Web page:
Songs consist of sheet music for vocals and piano, and chord symbols/guitar chords. These are displayed on the iPad’s screen, and you can page through them with the usual swiping gestures.

What makes these files special is that they also contain complete backing music and vocals. The volume settings for the backing track, for the keyboard part in that track, and for a metronome can be adjusted independently, so you can play along with the full arrangement.

Although these are not the original recordings, the arrangements are true to the originals, and especially for beginning musicians it’s nice to be able to play in a band setting, albeit a virtual one.

NoteStar songs combine sheet music with a play-along backing track

Purchasing songs is handled via a store which is integrated into the app. Available songs cover music by contemporary artists like Adele, Alicia Keys, or Lady Gaga, but also include time-less tunes by music legends like Marvin Gaye or Van Morrison. Free 30-second previews are available for each song; full songs are priced at US$2.99.

The app itself is a free download from the iTunes App Store and runs on iPhones and iPads under iOS 4.2 or later.

Metronome turns your iPhone into a versatile digital metronome. It has all the usual features like tempo setting, time signature selection, and a tap-tempo button. In addition to click sounds, the app can use the phone’s vibration alarm, and it lets you store settings as songs for easy retrieval.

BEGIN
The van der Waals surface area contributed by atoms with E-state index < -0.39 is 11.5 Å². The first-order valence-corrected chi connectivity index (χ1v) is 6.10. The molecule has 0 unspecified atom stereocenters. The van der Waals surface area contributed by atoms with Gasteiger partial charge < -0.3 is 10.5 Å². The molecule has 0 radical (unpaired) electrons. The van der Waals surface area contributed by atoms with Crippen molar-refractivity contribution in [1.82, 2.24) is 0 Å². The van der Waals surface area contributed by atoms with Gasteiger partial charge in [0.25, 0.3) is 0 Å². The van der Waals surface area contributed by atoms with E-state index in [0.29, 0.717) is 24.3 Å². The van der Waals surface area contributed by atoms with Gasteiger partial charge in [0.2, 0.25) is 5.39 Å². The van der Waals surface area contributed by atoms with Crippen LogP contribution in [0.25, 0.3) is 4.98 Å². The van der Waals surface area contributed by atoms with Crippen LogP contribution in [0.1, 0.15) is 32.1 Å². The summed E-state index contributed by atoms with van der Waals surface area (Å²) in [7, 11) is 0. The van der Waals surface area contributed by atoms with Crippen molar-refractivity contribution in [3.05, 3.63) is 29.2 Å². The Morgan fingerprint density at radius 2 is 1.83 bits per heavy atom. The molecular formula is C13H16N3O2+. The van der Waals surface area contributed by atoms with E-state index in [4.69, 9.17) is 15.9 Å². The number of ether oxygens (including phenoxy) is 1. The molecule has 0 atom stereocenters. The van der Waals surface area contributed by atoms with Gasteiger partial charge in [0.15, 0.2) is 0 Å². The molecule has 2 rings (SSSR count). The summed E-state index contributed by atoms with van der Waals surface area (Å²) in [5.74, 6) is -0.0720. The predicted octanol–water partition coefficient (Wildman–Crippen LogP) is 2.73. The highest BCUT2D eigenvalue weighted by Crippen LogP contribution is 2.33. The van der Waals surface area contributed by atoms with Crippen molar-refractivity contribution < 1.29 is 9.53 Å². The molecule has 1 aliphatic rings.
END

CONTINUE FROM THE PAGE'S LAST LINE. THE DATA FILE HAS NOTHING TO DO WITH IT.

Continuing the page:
Metronome turns your iPhone into a versatile, well, metronome

Metronome requires iOS 5.0 or later, and is available from the iTunes App Store for US$2.99.

Sonoma Wireworks GuitarJack

A number of companies now offer audio interfaces that are specifically designed for the 30-pin iPhone/iPad connector. One of the most compact is Sonoma Wireworks’ GuitarJack.

The GuitarJack is designed as a compact dongle and is powered off the iOS device

Despite its small size, it boasts a 1/4 in. mono instrument input with low- and hi-impedance modes, a 1/8 in. stereo mic/line input, and a 1/8 in. stereo output. Converters are 24-bit. If the app you’re using supports it, you can use both of the GuitarJack’s inputs simultaneously.

Settings like input padding and gain are adjusted via a control panel in Sonoma Wireworks’ apps. The settings themselves are stored inside the GuitarJack, though, so you can use it with any iOS music app, not just with those provided by the manufacturer.

That said, using the GuitarJack with GuitarTone, FourTrack, or StudioTrack unlocks additional amps and effects in those iOS applications. Nice bonus, that!